Agar vs Gelatin: Unveiling the Distinctions

Agar vs. Gelatin – What’s the difference?

When it comes to gelling agents, agar and gelatin are two popular options with different characteristics. Gelatin is a well-known ingredient used in various food products such as jello, jam, and gummy candies. On the other hand, agar, also known as agar-agar, is gaining popularity, especially in vegan cuisine, as a plant-based substitute for gelatin. In this article, we will explore the differences between agar and gelatin, including their sources, uses, and nutritional content.

What is agar?

Agar is a jelly-like substance derived from red seaweed. It has been used for centuries in Southeast Asian countries, particularly Malaysia, to make jellies for consumption. In recent decades, its use has expanded to culinary applications in the Western world. Agar can be found in powder or strip form, with the powder more commonly used in the kitchen. It serves as a perfect substitute for gelatin in recipes and acts as a thickening agent in soups, jams, preserves and desserts such as ice cream. In addition, agar can be used as a vegan-friendly binding agent to replace eggs or dairy in various recipes.

Agar Activation and Texture

To activate the jelly-like properties of agar, it must be boiled for at least 1-2 minutes. Unlike gelatin, which turns to jelly in the presence of warm liquid, agar requires a full boil to achieve its gelling effect. In terms of texture, agar has a more chewy and gummy consistency compared to gelatin. It also requires more heat to melt and has a slightly cloudier appearance.

What is Gelatin?

Gelatin is made by cooking collagen, a protein found in the skin, tendons, ligaments and bones of animals. It has been used for generations as a thickening and binding agent in cooking. Gelatin is tasteless, odorless and colorless, but it gives candies and jams their gummy, jelly-like texture. It can be substituted for agar and vice versa gram for gram in recipes, although agar sets more firmly than gelatin.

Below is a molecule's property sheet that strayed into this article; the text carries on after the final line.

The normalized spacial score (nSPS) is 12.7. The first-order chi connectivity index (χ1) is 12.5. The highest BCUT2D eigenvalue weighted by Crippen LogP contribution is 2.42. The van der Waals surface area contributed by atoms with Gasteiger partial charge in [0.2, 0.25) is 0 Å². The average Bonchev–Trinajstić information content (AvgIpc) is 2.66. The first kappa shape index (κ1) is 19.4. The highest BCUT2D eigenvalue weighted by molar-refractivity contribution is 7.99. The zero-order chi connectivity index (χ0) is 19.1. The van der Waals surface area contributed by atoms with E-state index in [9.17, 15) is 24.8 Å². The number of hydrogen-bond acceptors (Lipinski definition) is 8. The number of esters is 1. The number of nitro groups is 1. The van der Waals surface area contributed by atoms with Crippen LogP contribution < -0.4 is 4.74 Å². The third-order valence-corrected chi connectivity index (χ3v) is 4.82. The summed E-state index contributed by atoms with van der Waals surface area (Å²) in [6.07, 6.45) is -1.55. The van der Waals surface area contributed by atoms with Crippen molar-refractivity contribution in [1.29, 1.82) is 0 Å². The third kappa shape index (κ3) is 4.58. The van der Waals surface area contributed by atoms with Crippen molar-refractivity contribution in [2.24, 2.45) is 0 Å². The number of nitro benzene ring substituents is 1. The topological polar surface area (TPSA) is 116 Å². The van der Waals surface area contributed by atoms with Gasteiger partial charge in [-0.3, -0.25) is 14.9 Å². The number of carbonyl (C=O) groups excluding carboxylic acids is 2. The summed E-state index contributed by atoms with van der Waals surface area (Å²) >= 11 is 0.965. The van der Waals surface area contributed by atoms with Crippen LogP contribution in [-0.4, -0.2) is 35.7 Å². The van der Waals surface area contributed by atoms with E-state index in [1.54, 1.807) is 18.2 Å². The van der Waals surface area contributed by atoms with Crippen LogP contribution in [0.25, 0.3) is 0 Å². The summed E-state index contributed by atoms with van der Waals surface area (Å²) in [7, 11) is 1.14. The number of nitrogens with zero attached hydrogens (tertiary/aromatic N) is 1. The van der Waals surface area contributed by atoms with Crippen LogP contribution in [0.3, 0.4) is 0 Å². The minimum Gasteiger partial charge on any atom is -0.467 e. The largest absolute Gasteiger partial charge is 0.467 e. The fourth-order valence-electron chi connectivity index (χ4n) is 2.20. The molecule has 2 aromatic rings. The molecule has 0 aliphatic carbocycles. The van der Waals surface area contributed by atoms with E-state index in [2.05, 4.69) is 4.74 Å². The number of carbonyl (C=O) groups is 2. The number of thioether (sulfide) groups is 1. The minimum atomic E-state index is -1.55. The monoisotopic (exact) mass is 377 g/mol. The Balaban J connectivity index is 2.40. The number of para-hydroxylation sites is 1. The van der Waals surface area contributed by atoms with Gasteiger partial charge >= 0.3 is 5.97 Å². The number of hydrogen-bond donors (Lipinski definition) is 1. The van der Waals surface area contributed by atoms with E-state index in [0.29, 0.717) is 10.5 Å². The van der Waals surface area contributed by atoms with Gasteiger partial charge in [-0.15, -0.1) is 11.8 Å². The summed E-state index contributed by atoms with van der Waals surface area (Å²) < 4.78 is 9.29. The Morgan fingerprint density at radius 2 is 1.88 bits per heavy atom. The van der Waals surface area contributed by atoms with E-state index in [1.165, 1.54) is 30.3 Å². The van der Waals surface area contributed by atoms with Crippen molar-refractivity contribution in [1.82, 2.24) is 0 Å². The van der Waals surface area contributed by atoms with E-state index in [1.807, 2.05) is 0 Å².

Nutritional content of gelatin

Gelatin is not only known for its culinary applications, but also for its health benefits. Collagen, the main component of gelatin, plays an important role in maintaining healthy hair, skin and nails. It is also an important source of protein, which is essential for muscle growth, joint health, and brain function. Animal-derived gelatin, such as pasture-raised, grass-fed, non-GMO beef gelatin, can provide these health benefits.

Nutritional content of agar

As a plant-based alternative to gelatin, agar is often considered a healthier option. However, its nutritional value is limited. Agar is primarily a dietary fiber and contains very few calories, carbohydrates, sugars or fats. It is free of common allergens such as soy, wheat, milk, eggs, and starch. The fiber in agar is highly absorbent and can help with water retention and glucose regulation in the body. However, the amount of fiber in agar is too small to completely offset the effects of excessive sugar consumption.


Agar and gelatin are both versatile gelling agents with different properties. Agar, derived from red algae, is a popular plant-based substitute for gelatin and can be used in a variety of recipes, including vegan-friendly alternatives. Gelatin, derived from animal collagen, offers culinary benefits and is associated with health benefits such as improved hair, skin and joint health. When choosing between agar and gelatin, consider factors such as dietary preferences, nutritional content and desired texture to make the best choice for your specific needs.


What is the main difference between agar and gelatin?

Agar is derived from red algae, while gelatin is derived from animal collagen.

Can agar be used to replace gelatin?

Yes, agar can be used as a plant-based substitute for gelatin in various recipes.

How is agar activated compared to gelatin?

Agar must be boiled for at least 1-2 minutes to activate its gelling properties, whereas gelatin sets in the presence of warm liquid.

What is the difference in texture between agar and gelatin?

Agar has a chewy and gummy texture, while gelatin has a smooth and velvety texture when set.

What are the nutritional differences between agar and gelatin?

Agar is primarily fiber and has almost no nutritional value, while gelatin is a significant source of collagen and protein.

Can agar and gelatin be substituted in recipes?

Yes, agar and gelatin can be substituted gram for gram in recipes, although agar will set more firmly than gelatin.